Jobs to do this month
October is a busy month, because there’s lots to do, but less time to do it in, as the daylight hours are getting shorter. The nights are getting colder, as is the daytime, and the light intensity is reducing. We might even get the first ground frosts.
We harvest the last of the summer crops, especially those that would be ruined by frost, such as celery, runner beans, and French beans; we start harvesting the autumn and winter crops, such as swedes; and we finish planting the over-wintering crops.
We start planning for next year, and order the seeds and plants that we’ll need. Which crops did well this year? Which ones didn’t?
We start digging for next year. The sandy soil on our Heathlands plots will always benefit from adding plenty of organic matter: well composted farmyard manure, or the contents of the compost heap.
Alternatively, sow green manure such as winter beans or grazing rye over bare soil, to help improve it. This reduces nutrient loss and helps prevent soil compaction by winter rain. In spring, chop it down and dig it in to release nutrients back into the soil, about a month before you need the plot.
The unheated greenhouse is coming to the end of its use for the year. Clear it out, and clean and sterilise all pots and equipment.
This list isn’t exhaustive. You can get detailed advice from many organisations, especially those listed on this website under Help and Advice.
- Continue cropping apples and pears (the later-ripening varieties).
- Divide rhubarb crowns and plant them in well-prepared, moisture-retentive soil.
- Apply grease bands to fruit trees to prevent female winter moths from climbing the tree to mate with the winged males.
- Trim old foliage and runners from strawberries.
- Bring citrus plants indoors. They need to be kept frost-free but cool between October and March. The ideal temperature range is 5–15°C.
- Plant new cane fruit (blackberries and summer-fruiting raspberries).
- Take cuttings from gooseberry and currant bushes.
Vegetables and salads
- Over-wintering crops such as onion sets, garlic, cabbages and cauliflowers should be in by now; if not, get them planted as soon as possible while the soil is still workable.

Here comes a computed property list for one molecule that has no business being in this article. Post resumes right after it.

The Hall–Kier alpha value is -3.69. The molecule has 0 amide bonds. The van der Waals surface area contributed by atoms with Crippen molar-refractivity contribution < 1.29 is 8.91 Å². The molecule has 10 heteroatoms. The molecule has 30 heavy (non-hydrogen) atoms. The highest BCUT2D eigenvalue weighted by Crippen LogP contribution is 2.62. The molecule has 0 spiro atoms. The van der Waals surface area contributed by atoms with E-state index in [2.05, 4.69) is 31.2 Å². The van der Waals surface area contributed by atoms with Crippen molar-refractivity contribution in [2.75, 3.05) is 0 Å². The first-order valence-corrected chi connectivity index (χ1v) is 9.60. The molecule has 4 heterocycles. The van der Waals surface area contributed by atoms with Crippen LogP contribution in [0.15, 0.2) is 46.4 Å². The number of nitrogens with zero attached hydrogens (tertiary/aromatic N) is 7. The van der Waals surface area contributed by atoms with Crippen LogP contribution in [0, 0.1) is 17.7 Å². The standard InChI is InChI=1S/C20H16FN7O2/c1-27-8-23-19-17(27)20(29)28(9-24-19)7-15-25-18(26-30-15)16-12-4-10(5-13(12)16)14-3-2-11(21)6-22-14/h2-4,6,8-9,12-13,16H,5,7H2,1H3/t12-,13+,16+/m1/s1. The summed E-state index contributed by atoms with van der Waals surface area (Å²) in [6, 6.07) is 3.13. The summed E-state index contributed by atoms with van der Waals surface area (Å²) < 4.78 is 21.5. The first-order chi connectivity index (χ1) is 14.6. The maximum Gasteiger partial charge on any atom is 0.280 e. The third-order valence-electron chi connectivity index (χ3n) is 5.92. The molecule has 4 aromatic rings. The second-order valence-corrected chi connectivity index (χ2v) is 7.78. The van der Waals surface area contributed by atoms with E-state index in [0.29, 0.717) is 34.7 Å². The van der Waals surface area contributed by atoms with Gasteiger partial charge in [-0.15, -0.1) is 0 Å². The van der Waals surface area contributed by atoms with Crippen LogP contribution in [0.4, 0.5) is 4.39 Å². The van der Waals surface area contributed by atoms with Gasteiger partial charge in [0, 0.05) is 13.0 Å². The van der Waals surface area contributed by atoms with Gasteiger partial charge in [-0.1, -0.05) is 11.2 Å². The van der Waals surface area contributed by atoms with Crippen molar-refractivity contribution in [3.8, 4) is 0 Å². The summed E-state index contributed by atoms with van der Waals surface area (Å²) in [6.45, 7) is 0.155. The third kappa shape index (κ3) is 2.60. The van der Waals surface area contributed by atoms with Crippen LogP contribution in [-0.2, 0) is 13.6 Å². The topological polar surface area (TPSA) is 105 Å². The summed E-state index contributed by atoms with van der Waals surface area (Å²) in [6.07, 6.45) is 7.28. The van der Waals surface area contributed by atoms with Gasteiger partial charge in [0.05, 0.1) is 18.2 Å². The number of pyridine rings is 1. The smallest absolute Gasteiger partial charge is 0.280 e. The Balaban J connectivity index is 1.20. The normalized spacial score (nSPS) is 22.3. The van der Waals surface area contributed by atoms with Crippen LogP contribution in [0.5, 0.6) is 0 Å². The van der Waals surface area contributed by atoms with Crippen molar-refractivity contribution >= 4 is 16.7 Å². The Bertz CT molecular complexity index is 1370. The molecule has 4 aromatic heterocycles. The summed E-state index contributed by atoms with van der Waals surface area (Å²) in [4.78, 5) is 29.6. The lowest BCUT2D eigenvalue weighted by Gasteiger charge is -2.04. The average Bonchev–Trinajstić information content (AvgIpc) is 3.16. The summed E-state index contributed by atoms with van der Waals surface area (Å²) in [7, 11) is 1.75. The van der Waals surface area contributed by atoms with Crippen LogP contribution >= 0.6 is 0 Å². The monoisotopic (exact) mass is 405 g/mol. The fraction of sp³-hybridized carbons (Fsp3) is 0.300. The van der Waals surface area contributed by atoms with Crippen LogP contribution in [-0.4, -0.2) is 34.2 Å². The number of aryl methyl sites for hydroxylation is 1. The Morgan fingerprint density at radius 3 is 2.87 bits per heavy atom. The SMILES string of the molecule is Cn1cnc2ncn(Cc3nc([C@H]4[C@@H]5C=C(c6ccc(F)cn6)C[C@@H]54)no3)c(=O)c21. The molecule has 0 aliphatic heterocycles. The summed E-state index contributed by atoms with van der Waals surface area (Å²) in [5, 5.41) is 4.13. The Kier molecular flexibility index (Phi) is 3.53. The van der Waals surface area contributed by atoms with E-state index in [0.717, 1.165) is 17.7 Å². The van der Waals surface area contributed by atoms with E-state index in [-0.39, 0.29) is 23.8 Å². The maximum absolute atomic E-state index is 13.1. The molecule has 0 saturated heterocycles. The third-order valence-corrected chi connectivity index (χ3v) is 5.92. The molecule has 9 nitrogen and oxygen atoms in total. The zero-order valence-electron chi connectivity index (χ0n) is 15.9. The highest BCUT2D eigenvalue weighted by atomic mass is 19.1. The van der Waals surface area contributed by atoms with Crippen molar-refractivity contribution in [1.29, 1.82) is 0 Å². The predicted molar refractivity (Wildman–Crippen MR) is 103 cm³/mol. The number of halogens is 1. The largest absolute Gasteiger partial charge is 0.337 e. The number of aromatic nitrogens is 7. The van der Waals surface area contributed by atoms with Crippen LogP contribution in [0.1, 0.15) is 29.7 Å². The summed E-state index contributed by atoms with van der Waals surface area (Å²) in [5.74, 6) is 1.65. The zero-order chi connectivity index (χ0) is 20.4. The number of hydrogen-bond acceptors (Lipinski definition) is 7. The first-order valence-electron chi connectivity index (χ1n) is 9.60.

- Sow over-wintering broad beans, such as Aquadulce Claudia.
- This is the last chance to harvest maincrop potatoes.
- Strip tomato plants once they have stopped producing ripe tomatoes, and ripen the green ones indoors. Clear the plants out of the greenhouse and compost them.
- Plant lettuces in the greenhouse.
- Hardy brassicas can be cropped over winter, as can leeks and parsnips.
- Cut old stems of asparagus down to ground level once they’ve turned yellow, chop them up, and put them on the compost heap. Then apply a mulch, once you’ve cleared out any weeds. If asparagus beetle has been a problem, they may still be lurking inside the stems, so dispose of material rather than compost it.
- Harvest squash to store for winter use, once their skins have ripened and toughened in the sun, and before the first frosts. Leave a couple of inches of the main stem on each one, so that bacteria can’t get in.
- Cut Jerusalem artichokes down, compost the tops, and harvest the roots.
- You can overwinter potted chilli plants. Protected from low temperatures (about 13°C is ideal) and watered sparingly, they go dormant, and you can prune them back once they have lost their leaves. They then come back into growth in the spring.
- Gather sprigs from woody herbs such as rosemary, thyme, bay and sage and dry them thoroughly to store for use over the winter. Pick any healthy leaves from herbs such as basil, parsley and chives; chop them up and freeze them with a little water in ice cube trays.
- Start lifting celeriac roots towards the end of the month.
- Start harvesting spring-sown swedes this month.
- Harvest and store beetroot.
- If you have the space, you could start a bean trench where next year’s crop is to grow. For most of us this a luxury, though, as we’re still clearing out this year’s crops.
- Keep picking chard leaves.